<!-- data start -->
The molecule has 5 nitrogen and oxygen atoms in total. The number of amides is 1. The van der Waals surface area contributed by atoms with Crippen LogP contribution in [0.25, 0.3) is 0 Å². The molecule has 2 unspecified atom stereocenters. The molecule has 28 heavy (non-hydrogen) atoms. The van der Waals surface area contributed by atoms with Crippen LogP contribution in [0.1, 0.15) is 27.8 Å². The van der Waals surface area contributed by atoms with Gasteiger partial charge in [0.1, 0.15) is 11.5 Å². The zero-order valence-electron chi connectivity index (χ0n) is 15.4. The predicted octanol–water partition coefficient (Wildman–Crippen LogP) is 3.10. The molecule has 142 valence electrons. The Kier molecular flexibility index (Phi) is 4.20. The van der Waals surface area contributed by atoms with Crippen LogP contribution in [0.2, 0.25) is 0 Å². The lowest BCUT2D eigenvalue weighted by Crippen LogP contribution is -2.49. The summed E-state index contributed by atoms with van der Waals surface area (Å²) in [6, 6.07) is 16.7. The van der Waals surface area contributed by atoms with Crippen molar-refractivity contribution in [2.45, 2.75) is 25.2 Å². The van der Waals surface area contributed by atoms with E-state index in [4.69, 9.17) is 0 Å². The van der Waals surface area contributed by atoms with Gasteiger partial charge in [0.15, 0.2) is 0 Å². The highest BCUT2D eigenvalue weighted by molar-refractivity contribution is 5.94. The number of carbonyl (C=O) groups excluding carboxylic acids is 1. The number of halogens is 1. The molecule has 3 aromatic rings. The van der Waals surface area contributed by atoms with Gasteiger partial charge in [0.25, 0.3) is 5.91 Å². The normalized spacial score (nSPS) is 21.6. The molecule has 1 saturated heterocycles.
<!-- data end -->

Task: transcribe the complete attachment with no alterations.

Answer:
The molecule has 5 nitrogen and oxygen atoms in total. The number of amides is 1. The van der Waals surface area contributed by atoms with Crippen LogP contribution in [0.25, 0.3) is 0 Å². The molecule has 2 unspecified atom stereocenters. The molecule has 28 heavy (non-hydrogen) atoms. The van der Waals surface area contributed by atoms with Crippen LogP contribution in [0.1, 0.15) is 27.8 Å². The van der Waals surface area contributed by atoms with Gasteiger partial charge in [0.1, 0.15) is 11.5 Å². The zero-order valence-electron chi connectivity index (χ0n) is 15.4. The predicted octanol–water partition coefficient (Wildman–Crippen LogP) is 3.10. The molecule has 142 valence electrons. The Kier molecular flexibility index (Phi) is 4.20. The van der Waals surface area contributed by atoms with Crippen LogP contribution in [0.2, 0.25) is 0 Å². The lowest BCUT2D eigenvalue weighted by Crippen LogP contribution is -2.49. The summed E-state index contributed by atoms with van der Waals surface area (Å²) in [6, 6.07) is 16.7. The van der Waals surface area contributed by atoms with Crippen molar-refractivity contribution in [2.45, 2.75) is 25.2 Å². The van der Waals surface area contributed by atoms with E-state index in [4.69, 9.17) is 0 Å². The van der Waals surface area contributed by atoms with Gasteiger partial charge in [0.15, 0.2) is 0 Å². The highest BCUT2D eigenvalue weighted by molar-refractivity contribution is 5.94. The number of carbonyl (C=O) groups excluding carboxylic acids is 1. The number of halogens is 1. The molecule has 3 aromatic rings. The van der Waals surface area contributed by atoms with Gasteiger partial charge in [0.25, 0.3) is 5.91 Å². The normalized spacial score (nSPS) is 21.6. The molecule has 1 saturated heterocycles.